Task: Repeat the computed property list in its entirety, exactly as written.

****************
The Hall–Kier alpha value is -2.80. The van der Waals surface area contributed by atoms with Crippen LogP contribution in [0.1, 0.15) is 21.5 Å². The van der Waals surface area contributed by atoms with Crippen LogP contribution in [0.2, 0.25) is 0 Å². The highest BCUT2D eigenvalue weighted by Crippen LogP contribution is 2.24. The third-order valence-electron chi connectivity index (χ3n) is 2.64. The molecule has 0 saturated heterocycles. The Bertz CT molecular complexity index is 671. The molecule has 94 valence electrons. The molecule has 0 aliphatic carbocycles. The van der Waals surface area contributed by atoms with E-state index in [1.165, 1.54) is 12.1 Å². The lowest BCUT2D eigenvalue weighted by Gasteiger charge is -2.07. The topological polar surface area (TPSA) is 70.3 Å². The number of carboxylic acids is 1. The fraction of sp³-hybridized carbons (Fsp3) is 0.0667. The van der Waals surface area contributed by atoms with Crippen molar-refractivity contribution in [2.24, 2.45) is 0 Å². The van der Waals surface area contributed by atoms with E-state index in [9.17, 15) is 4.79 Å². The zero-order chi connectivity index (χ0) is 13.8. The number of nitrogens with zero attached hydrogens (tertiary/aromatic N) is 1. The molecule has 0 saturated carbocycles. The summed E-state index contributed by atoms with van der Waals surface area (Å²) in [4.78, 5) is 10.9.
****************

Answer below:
The Hall–Kier alpha value is -2.80. The van der Waals surface area contributed by atoms with Crippen LogP contribution in [0.1, 0.15) is 21.5 Å². The van der Waals surface area contributed by atoms with Crippen LogP contribution in [0.2, 0.25) is 0 Å². The highest BCUT2D eigenvalue weighted by Crippen LogP contribution is 2.24. The third-order valence-electron chi connectivity index (χ3n) is 2.64. The molecule has 0 saturated heterocycles. The Bertz CT molecular complexity index is 671. The molecule has 94 valence electrons. The molecule has 0 aliphatic carbocycles. The van der Waals surface area contributed by atoms with E-state index in [1.165, 1.54) is 12.1 Å². The lowest BCUT2D eigenvalue weighted by Gasteiger charge is -2.07. The topological polar surface area (TPSA) is 70.3 Å². The number of carboxylic acids is 1. The fraction of sp³-hybridized carbons (Fsp3) is 0.0667. The van der Waals surface area contributed by atoms with Crippen molar-refractivity contribution in [2.24, 2.45) is 0 Å². The van der Waals surface area contributed by atoms with E-state index in [9.17, 15) is 4.79 Å². The zero-order chi connectivity index (χ0) is 13.8. The number of nitrogens with zero attached hydrogens (tertiary/aromatic N) is 1. The molecule has 0 saturated carbocycles. The summed E-state index contributed by atoms with van der Waals surface area (Å²) in [4.78, 5) is 10.9.